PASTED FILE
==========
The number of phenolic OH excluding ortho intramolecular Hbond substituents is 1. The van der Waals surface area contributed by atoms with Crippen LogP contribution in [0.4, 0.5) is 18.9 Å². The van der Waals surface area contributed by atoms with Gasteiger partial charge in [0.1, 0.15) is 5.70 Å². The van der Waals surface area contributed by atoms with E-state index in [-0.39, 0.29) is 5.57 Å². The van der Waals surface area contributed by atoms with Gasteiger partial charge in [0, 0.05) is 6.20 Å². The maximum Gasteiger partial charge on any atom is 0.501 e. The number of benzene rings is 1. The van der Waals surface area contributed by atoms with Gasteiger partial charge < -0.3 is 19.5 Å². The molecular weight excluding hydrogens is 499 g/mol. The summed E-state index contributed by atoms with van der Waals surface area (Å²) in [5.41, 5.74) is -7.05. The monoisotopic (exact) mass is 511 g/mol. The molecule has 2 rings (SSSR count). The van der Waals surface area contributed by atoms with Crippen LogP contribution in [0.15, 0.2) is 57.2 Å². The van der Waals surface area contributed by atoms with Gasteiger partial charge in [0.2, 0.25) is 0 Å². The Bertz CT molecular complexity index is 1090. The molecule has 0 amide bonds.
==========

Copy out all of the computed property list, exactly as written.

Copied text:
The number of phenolic OH excluding ortho intramolecular Hbond substituents is 1. The van der Waals surface area contributed by atoms with Crippen LogP contribution in [0.4, 0.5) is 18.9 Å². The van der Waals surface area contributed by atoms with Gasteiger partial charge in [0.1, 0.15) is 5.70 Å². The van der Waals surface area contributed by atoms with E-state index in [-0.39, 0.29) is 5.57 Å². The van der Waals surface area contributed by atoms with Gasteiger partial charge in [0, 0.05) is 6.20 Å². The maximum Gasteiger partial charge on any atom is 0.501 e. The number of benzene rings is 1. The van der Waals surface area contributed by atoms with Gasteiger partial charge < -0.3 is 19.5 Å². The molecular weight excluding hydrogens is 499 g/mol. The summed E-state index contributed by atoms with van der Waals surface area (Å²) in [5.41, 5.74) is -7.05. The monoisotopic (exact) mass is 511 g/mol. The molecule has 2 rings (SSSR count). The van der Waals surface area contributed by atoms with Crippen LogP contribution in [0.15, 0.2) is 57.2 Å². The van der Waals surface area contributed by atoms with Gasteiger partial charge in [0.2, 0.25) is 0 Å². The Bertz CT molecular complexity index is 1090. The molecule has 0 amide bonds.